As many students and teachers experience, learning to code is hard and challenging. It is a skill that needs to be learned by doing, and a skill that is learned by making mistakes and learning from these mistakes. Without sufficient feedback, however, it is challenging for students to know how and where to improve, and it might impair their motivation too.
On the other hand, assessing students individually and giving sufficient feedback is hard and time-consuming for teachers. Especially with the growing demand for ICT and Computer Science degrees, teachers can only spend less time per student.
Another issue often seen in higher education, is that assessment is done similar to other studies, where the only summative assessment is at the end of the course in the form of a final exam. This is not particularly suited to programming courses, where students need feedback constantly and have to spend time learning to program. Graded weekly or biweekly assignments, for example, could help solve this. It is necessary, though, to give not only summative feedback, in the form of a grade, but also formative feedback, to let a student know what they did wrong and how to improve on it. Even if this feedback can be given qualitative, it is important that students receive it timely, and not weeks after they submitted their assignments.
This means that the workload on teachers is high, and often it is impossible to achieve all these three goals.
To be able to give timely feedback, automated assessment could help solve this. In grading programming assignments, manually testing if it the functionality is working correctly, is hugely time-consuming. Being able to automatically assess this, would only require teachers to set up automatic testing scripts once for all students (which can be potentially used for multiple years).
So what are the options for automated testing? The most simple form is input/output testing. You specify a certain input to a function or program and specify what output you expect, possibly with a regex to make it a bit more advanced. For simple assignments this could be sufficient. Coupling this with rubric items also allows students to get a bit more formative feedback than just “this is what we expected, this is what your program returned”.
A more advanced form of automated testing can be achieved with unit tests. Unit testing frameworks are ubiquitous and perfectly suited to do advanced testing of code. It also allows to give more meaningful feedback to students.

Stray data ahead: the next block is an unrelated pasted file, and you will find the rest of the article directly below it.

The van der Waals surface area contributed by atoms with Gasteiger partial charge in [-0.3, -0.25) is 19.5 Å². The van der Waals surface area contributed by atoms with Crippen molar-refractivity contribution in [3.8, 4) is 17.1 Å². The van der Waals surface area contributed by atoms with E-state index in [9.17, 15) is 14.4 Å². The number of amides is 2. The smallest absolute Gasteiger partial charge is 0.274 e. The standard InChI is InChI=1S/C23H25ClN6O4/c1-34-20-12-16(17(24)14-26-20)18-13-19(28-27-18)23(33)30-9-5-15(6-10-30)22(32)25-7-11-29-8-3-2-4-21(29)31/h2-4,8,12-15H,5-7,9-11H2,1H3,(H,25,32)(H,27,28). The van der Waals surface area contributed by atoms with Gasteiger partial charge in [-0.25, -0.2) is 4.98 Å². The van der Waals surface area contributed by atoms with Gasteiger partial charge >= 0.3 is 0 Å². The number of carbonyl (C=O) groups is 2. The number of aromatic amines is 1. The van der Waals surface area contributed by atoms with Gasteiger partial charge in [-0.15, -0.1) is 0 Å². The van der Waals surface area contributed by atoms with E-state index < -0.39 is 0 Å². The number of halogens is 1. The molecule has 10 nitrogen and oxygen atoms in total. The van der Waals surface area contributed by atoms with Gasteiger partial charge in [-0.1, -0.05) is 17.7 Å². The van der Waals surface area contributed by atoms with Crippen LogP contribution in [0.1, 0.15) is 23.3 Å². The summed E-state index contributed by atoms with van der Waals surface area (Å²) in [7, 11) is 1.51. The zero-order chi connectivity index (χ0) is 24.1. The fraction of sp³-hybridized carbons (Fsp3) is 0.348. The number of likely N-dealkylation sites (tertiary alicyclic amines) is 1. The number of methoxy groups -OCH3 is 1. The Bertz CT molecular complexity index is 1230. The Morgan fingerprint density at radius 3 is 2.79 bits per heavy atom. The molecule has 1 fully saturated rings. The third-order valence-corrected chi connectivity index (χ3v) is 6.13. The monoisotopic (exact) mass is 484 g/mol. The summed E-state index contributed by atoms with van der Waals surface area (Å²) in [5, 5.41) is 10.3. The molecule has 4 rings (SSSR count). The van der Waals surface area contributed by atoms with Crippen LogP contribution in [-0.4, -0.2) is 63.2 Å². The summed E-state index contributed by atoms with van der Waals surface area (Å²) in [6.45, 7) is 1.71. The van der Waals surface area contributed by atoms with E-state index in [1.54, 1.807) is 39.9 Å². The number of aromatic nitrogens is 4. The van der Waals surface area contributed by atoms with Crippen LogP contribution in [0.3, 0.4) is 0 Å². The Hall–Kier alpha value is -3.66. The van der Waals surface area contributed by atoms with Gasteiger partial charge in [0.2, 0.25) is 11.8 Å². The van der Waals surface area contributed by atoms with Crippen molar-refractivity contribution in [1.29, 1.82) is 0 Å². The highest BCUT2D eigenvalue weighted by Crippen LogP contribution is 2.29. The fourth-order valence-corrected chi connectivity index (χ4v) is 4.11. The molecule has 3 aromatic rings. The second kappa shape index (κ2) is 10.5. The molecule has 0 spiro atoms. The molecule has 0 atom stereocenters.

Besides functionality testing, style and structure can be automatically assessed using linters and code climate checkers (also tools which are ubiquitously used in programming production code).
Automated testing, however, is not the be-all and end-all, a manual check of the teacher would still be recommended to check if the automated assessment is correct and to provide extra formative feedback to students. A complimentary assessment between human and machine would make sure students get timely and qualitative feedback, while the workload for teachers doesn’t go through the roof.
In the coming months, we will release CodeGrade AutoTest, which allows teachers to set up simple and advanced automated testing at the press of a button, with the ability to provide qualitative feedback to students.
- J. Hamari, J. Koivisto, and H. Sarsa, “Does gamification work?–a literature review of empirical studies on gamification,” in 2014 47th Hawaii international conference on system sciences (HICSS), 2014, pp. 3025–3034.
- H. Keuning, J. Jeuring, and B. Heeren, “Towards a systematic review of automated feedback generation for programming exercises,” in Proceedings of the 2016 ACM Conference on Innovation and Technology in Computer Science Education, 2016, pp. 41–46.
- J. Bennedsen and M. E. Caspersen, “Failure rates in introductory programming,” AcM SIGcSE Bulletin, vol. 39, no. 2, pp. 32–36, 2007.
- D. Boud and E. Molloy, Feedback in higher and professional education: understanding it and doing it well. Routledge, 2013.
- M. E. Caspersen and J. Bennedsen, “Instructional design of a programming course: a learning theoretic approach,” in Proceedings of the third international workshop on Computing education research, 2007, pp. 111–122.
- J. Hattie and H. Timperley, “The power of feedback,” Review of educational research, vol. 77, no. 1, pp. 81–112, 2007.
- S. Narciss, “Feedback strategies for interactive learning tasks,” Handbook of research on educational communications and technology, vol. 3, pp. 125–144, 2008.
- V. J. Shute, “Focus on formative feedback,” Review of educational research, vol. 78, no. 1, pp. 153–189, 2008.